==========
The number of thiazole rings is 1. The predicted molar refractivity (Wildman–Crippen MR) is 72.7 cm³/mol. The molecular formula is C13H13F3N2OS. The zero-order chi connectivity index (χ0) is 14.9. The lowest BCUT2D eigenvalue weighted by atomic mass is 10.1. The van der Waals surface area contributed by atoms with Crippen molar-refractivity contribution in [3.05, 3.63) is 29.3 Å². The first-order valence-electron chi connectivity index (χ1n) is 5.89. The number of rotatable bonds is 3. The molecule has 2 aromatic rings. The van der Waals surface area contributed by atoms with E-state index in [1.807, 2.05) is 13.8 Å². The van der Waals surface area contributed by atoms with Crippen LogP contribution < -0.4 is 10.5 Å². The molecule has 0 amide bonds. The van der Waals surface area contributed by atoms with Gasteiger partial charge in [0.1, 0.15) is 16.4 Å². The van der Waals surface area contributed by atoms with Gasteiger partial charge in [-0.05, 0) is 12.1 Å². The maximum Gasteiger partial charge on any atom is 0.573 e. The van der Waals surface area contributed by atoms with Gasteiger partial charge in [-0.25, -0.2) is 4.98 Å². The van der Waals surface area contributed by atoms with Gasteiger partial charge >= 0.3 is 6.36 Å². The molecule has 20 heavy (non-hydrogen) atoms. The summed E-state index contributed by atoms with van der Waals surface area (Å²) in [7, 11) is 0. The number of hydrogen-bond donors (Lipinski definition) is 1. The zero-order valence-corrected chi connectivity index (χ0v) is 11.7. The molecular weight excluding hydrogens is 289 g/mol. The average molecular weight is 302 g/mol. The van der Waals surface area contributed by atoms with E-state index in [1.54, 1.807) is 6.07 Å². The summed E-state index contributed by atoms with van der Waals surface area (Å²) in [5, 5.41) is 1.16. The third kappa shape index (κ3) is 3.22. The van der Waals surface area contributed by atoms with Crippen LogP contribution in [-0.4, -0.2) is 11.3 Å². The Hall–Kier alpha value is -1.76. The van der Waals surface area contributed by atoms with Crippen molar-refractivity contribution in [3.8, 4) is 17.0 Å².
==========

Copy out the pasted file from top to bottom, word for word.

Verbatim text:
The number of thiazole rings is 1. The predicted molar refractivity (Wildman–Crippen MR) is 72.7 cm³/mol. The molecular formula is C13H13F3N2OS. The zero-order chi connectivity index (χ0) is 14.9. The lowest BCUT2D eigenvalue weighted by atomic mass is 10.1. The van der Waals surface area contributed by atoms with Crippen molar-refractivity contribution in [3.05, 3.63) is 29.3 Å². The first-order valence-electron chi connectivity index (χ1n) is 5.89. The number of rotatable bonds is 3. The molecule has 2 aromatic rings. The van der Waals surface area contributed by atoms with E-state index in [1.807, 2.05) is 13.8 Å². The van der Waals surface area contributed by atoms with Crippen LogP contribution < -0.4 is 10.5 Å². The molecule has 0 amide bonds. The van der Waals surface area contributed by atoms with Gasteiger partial charge in [0.1, 0.15) is 16.4 Å². The van der Waals surface area contributed by atoms with Gasteiger partial charge in [-0.05, 0) is 12.1 Å². The maximum Gasteiger partial charge on any atom is 0.573 e. The van der Waals surface area contributed by atoms with Gasteiger partial charge in [-0.25, -0.2) is 4.98 Å². The van der Waals surface area contributed by atoms with Gasteiger partial charge >= 0.3 is 6.36 Å². The molecule has 20 heavy (non-hydrogen) atoms. The summed E-state index contributed by atoms with van der Waals surface area (Å²) in [7, 11) is 0. The number of hydrogen-bond donors (Lipinski definition) is 1. The zero-order valence-corrected chi connectivity index (χ0v) is 11.7. The molecular weight excluding hydrogens is 289 g/mol. The average molecular weight is 302 g/mol. The van der Waals surface area contributed by atoms with E-state index in [1.54, 1.807) is 6.07 Å². The summed E-state index contributed by atoms with van der Waals surface area (Å²) in [5, 5.41) is 1.16. The third kappa shape index (κ3) is 3.22. The van der Waals surface area contributed by atoms with Crippen LogP contribution in [-0.4, -0.2) is 11.3 Å². The Hall–Kier alpha value is -1.76. The van der Waals surface area contributed by atoms with Crippen molar-refractivity contribution in [3.8, 4) is 17.0 Å².